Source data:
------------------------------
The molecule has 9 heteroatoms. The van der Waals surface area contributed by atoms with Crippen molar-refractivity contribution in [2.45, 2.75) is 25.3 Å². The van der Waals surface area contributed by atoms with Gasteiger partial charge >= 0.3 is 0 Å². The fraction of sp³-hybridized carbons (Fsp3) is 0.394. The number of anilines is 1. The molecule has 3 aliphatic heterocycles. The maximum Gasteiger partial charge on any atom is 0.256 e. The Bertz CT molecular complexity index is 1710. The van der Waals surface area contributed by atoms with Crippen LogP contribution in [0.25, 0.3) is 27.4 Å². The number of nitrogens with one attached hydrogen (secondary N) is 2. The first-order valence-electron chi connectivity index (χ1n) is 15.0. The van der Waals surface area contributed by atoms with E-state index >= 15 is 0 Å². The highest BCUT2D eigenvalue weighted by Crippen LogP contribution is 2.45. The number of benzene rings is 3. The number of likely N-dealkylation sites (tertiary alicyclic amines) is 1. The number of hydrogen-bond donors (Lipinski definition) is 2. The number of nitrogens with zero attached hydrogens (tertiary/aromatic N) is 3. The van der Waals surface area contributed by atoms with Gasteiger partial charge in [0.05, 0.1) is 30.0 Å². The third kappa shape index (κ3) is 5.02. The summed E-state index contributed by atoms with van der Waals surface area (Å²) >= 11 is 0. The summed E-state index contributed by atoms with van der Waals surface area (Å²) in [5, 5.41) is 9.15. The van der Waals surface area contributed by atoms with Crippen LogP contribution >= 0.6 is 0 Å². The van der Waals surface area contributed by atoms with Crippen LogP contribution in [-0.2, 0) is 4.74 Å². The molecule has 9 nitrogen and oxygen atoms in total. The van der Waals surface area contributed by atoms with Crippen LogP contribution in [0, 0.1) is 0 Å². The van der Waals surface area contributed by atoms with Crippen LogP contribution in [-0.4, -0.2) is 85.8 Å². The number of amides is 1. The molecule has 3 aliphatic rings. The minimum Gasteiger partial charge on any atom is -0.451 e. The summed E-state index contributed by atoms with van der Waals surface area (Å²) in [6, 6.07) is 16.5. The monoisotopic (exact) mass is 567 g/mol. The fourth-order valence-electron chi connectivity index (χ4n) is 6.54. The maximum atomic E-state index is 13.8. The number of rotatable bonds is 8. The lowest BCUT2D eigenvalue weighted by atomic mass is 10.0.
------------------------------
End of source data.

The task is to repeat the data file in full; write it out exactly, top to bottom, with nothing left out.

The molecule has 9 heteroatoms. The van der Waals surface area contributed by atoms with Crippen molar-refractivity contribution in [2.45, 2.75) is 25.3 Å². The van der Waals surface area contributed by atoms with Gasteiger partial charge >= 0.3 is 0 Å². The fraction of sp³-hybridized carbons (Fsp3) is 0.394. The number of anilines is 1. The molecule has 3 aliphatic heterocycles. The maximum Gasteiger partial charge on any atom is 0.256 e. The Bertz CT molecular complexity index is 1710. The van der Waals surface area contributed by atoms with Crippen LogP contribution in [0.25, 0.3) is 27.4 Å². The number of nitrogens with one attached hydrogen (secondary N) is 2. The first-order valence-electron chi connectivity index (χ1n) is 15.0. The van der Waals surface area contributed by atoms with E-state index >= 15 is 0 Å². The highest BCUT2D eigenvalue weighted by Crippen LogP contribution is 2.45. The number of benzene rings is 3. The number of likely N-dealkylation sites (tertiary alicyclic amines) is 1. The number of hydrogen-bond donors (Lipinski definition) is 2. The number of nitrogens with zero attached hydrogens (tertiary/aromatic N) is 3. The van der Waals surface area contributed by atoms with Gasteiger partial charge in [0.05, 0.1) is 30.0 Å². The third kappa shape index (κ3) is 5.02. The summed E-state index contributed by atoms with van der Waals surface area (Å²) >= 11 is 0. The summed E-state index contributed by atoms with van der Waals surface area (Å²) in [5, 5.41) is 9.15. The van der Waals surface area contributed by atoms with Crippen LogP contribution >= 0.6 is 0 Å². The van der Waals surface area contributed by atoms with Crippen LogP contribution in [-0.2, 0) is 4.74 Å². The molecule has 9 nitrogen and oxygen atoms in total. The van der Waals surface area contributed by atoms with Crippen LogP contribution in [0, 0.1) is 0 Å². The van der Waals surface area contributed by atoms with Crippen LogP contribution in [-0.4, -0.2) is 85.8 Å². The number of amides is 1. The molecule has 3 aliphatic rings. The minimum Gasteiger partial charge on any atom is -0.451 e. The summed E-state index contributed by atoms with van der Waals surface area (Å²) in [6, 6.07) is 16.5. The monoisotopic (exact) mass is 567 g/mol. The fourth-order valence-electron chi connectivity index (χ4n) is 6.54. The maximum atomic E-state index is 13.8. The number of rotatable bonds is 8. The lowest BCUT2D eigenvalue weighted by atomic mass is 10.0.